It’s been so long since I posted anything that it’s a new year now. I got a little caught up with my work and ended up being too busy to blog for a bit. However, as it’s a new year, I thought I’d try and pump some life back into this thing.
It’s odd that we associate new resolutions with this time of year, the middle of winter. My walks to campus are stark. The trees are just bare, twisted skeletons in silhouette against a bleak sky. The spectrum of colours that comes in the form of wildflowers, butterflies, ladybugs, dragonflies, and summer birds has since faded away in favour of dull greys, greens and browns. Daylight is fleeting, and walks home are brisk. It seems counter-intuitive that we choose this time of year to make new beginnings. But winter can be a reminder of life’s incredible ability to persist. There is still life, animals that stay behind during the cold months and endure the foul weather. Just last week, I came across a patch of snow drops, beautiful little white flowers that dangle from their stems like delicate porcelain lanterns. They are among the first flowers to emerge from the ground, and after months of bare trees, they are a joyous find.
Perhaps then winter is more a time of hope. The winter solstice marks the shortest day of the year, but it was once a day of celebration as it meant that from there onwards, the days could only get longer. January is a month of looking ahead with anticipation – not just waiting for the sun to warm the ground and entice everything back to life, but at everything we have planned for the year. I definitely have a lot of things planned for 2012.
The two biggest events this year for me are my final two research cruises. This summer I am heading out into the Arctic Circle, getting as far north as Svalbard and finishing in Reykjavik, Iceland. The cruise is an exciting opportunity in so many ways. I am hoping to collect some interesting data, but to also see a lot of amazing wildlife. The Arctic is an incredibly productive place in the summer, so I’m expecting whales galore, and will be disappointed if I don’t see a polar bear. The next cruise is at the (literal) other end of the world, in the Southern Ocean (the ocean around Antarctica). That one involves an epic journey to the Falkland Islands, which I will probably write about closer to the time when I know more details. Once again, I’m hoping for a lot of interesting wildlife!
In between these two cruises, I will be attending my first international conference in Monterey Bay, California. I am fairly nervous about that. I have given presentations before, but not on such a grand scale. The first time I presented results from my PhD was at a departmental seminar, and I was overcome with nerves. I am a bit of a shy person who tries their very best not to attract large amounts of attention to themselves, and so the situation created by giving a presentation is one I usually try to avoid. I enjoy sharing science, but I hate having so many people paying attention to me all at once. So, I began presenting my data, and suddenly doubt crept in. A little voice started talking inside my head, parallel to the words that were coming out of my mouth. “What are you doing? Why did you just say that? Are you even paying attention to what you’re saying? Stop listening to me!!” When the presentation was over, it was opened up to the floor for questions. Someone asked me something, something that I knew the answer to. I could picture the table in the paper that I wanted to refer to. But somehow, the words that coalesced so easily into sentences in my brain got lost somewhere on their way to my mouth. But I was not so lucky as to be completely lost for words. No, silence would have been much better than what actually happened. I opened my mouth, and sound came out. “Uhhh… yeah, wuh…. I duh… ummm… I….” The little voice in my head piped up once again. “What the hell are you doing? Make a sentence. Okay, make a word at least. What… what are you doing? You know what you want to say. Oh my god, just STOP MAKING NOISE.”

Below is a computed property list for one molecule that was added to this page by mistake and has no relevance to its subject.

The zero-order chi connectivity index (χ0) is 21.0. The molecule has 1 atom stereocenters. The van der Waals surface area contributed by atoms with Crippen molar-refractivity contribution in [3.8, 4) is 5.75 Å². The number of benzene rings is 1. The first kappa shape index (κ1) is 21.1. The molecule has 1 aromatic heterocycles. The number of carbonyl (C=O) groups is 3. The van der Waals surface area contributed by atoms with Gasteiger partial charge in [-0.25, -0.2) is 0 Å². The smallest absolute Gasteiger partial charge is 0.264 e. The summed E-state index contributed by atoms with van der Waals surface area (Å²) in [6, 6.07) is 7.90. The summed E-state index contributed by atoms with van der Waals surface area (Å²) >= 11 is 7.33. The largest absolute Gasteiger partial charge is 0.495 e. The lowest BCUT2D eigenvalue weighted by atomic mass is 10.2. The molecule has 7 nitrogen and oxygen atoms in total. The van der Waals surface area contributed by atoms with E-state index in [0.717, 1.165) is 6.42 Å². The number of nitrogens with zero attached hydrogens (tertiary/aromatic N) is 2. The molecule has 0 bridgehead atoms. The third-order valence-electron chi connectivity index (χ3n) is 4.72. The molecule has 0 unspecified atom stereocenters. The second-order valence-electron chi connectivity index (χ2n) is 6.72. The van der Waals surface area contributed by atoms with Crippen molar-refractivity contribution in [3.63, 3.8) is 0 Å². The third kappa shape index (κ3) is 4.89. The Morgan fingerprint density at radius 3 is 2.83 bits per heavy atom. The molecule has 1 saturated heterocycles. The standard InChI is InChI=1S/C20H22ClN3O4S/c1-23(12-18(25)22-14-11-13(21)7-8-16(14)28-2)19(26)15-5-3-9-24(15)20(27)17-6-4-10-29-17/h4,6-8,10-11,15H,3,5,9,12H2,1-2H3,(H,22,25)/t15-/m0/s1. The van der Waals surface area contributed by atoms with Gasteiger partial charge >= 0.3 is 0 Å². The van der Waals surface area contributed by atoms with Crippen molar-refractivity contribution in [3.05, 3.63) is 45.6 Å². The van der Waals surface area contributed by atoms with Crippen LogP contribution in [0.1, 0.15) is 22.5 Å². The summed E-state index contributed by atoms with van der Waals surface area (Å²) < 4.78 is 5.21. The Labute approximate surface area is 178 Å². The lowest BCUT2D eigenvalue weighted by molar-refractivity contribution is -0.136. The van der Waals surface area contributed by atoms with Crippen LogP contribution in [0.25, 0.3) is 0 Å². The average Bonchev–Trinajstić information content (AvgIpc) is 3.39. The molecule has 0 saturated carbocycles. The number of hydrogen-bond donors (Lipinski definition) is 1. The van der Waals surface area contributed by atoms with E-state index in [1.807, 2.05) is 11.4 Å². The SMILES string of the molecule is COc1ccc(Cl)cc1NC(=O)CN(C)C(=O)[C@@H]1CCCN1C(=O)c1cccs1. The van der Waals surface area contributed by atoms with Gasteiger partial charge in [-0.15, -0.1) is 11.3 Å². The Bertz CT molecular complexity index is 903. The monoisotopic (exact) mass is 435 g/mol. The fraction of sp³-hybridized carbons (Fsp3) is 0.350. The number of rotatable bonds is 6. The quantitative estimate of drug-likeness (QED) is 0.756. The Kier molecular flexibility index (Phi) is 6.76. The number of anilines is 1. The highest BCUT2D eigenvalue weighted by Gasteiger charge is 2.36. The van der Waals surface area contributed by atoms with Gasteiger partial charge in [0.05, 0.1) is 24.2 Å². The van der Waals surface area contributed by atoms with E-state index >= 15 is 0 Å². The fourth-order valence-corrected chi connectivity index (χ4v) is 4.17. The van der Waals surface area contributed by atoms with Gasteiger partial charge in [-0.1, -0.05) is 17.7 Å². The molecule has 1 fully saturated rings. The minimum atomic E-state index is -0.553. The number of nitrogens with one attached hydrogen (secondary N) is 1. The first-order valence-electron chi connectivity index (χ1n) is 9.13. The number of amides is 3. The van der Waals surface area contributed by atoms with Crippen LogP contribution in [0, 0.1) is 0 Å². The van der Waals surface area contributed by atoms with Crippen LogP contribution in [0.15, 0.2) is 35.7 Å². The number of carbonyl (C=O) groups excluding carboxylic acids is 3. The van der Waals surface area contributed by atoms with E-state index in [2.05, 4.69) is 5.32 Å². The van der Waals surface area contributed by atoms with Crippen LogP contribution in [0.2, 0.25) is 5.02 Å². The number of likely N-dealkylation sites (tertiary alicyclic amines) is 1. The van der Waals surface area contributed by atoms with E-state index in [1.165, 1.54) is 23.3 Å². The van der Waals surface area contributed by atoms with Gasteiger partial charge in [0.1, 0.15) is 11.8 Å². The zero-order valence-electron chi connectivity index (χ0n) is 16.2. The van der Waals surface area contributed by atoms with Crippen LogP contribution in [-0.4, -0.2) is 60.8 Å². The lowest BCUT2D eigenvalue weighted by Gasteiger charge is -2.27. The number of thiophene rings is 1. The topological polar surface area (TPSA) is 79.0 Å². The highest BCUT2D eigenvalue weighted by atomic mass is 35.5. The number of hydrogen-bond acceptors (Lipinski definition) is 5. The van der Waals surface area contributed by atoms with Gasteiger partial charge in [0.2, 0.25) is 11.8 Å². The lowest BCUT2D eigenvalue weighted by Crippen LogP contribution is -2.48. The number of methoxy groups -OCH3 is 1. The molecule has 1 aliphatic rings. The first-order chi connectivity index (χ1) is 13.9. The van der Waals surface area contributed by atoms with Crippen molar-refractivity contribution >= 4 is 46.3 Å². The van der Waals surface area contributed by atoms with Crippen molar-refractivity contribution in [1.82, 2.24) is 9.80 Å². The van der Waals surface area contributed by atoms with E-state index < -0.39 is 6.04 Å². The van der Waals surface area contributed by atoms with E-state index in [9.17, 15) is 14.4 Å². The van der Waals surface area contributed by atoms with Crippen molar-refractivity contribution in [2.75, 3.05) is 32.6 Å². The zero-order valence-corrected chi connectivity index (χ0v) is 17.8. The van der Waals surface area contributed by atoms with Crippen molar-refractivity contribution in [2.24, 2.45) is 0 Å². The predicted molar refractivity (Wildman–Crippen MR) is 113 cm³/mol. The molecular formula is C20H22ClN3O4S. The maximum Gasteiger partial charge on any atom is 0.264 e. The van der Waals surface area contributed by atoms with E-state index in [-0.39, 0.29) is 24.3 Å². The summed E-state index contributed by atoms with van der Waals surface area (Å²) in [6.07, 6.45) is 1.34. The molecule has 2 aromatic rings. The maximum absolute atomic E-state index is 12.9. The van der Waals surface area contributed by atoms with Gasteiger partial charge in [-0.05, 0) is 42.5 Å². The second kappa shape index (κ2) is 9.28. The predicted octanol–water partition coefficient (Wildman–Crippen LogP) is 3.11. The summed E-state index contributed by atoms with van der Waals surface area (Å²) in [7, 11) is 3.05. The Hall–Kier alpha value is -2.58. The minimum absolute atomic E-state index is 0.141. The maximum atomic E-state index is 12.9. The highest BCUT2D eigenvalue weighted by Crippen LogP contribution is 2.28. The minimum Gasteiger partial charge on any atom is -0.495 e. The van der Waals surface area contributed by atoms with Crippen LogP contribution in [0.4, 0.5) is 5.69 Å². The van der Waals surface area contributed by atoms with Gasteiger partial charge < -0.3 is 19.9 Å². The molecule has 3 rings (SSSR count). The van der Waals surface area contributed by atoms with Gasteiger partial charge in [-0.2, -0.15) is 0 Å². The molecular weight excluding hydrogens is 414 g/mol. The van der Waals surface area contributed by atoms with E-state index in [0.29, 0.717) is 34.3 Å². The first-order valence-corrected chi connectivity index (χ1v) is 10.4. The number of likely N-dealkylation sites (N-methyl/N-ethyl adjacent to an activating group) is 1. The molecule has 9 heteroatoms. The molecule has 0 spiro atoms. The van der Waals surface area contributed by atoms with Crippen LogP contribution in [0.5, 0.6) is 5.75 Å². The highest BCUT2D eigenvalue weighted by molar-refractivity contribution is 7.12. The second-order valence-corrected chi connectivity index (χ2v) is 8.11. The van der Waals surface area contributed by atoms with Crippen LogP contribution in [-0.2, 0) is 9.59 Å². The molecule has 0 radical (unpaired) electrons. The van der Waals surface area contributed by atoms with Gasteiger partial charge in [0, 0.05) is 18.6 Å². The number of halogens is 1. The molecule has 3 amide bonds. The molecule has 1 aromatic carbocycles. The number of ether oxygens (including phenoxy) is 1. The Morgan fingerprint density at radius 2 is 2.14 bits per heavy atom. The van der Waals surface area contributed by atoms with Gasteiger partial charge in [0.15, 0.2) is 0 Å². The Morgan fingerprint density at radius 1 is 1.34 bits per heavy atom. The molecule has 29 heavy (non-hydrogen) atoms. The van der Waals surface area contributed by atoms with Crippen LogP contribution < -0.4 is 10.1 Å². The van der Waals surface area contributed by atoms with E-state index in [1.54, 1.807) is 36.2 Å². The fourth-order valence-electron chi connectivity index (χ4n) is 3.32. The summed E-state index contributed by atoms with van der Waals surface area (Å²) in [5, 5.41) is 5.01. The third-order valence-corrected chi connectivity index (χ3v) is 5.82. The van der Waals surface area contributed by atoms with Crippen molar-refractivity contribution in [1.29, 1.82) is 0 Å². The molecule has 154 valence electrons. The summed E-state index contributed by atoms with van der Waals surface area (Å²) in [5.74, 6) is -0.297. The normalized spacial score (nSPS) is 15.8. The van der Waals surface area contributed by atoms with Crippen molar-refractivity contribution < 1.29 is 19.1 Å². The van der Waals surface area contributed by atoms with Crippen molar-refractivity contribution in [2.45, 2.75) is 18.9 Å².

Mercifully, the guy tried rephrasing the question, and I used the opportunity to reorganise my brain and actually form something coherent. Once he was done buying me some time, the words just fell from my mouth in a thankfully somewhat intelligent fashion. Then the whole thing was over and I was allowed to slip back into the audience, and anonymity. Now, this whole ordeal is fine in front of 30 or so people that you know (“fine” used very loosely here). Picture me doing this in front of several hundred people, many of which are leading experts in my field. That is the fear that paralyses me when I start thinking of the abstract to submit. 2012 is going to be about breaking through that. And possibly embarrassing myself on an international scale.
This time next year I will just be finishing the Antarctic cruise, and will begin the arduous home stretch that is thesis writing. The ability to write up relies on the data I can get out of my field trips and intervening lab work during the next 12 months. I just terrified myself with that thought. So, yup, 2012 is going to be an important year for me.
I would also like to use my blog to communicate science more this year, perhaps starting with an explanation of ocean acidification or phytoplankton. If anyone has any suggestions for an blog topic, then do leave them in the comments!
So, I guess this isn’t really an insightful blog entry, more just me saying “I will start blogging again now!” Watch this space.
I leave you with a baby seal for no particular reason.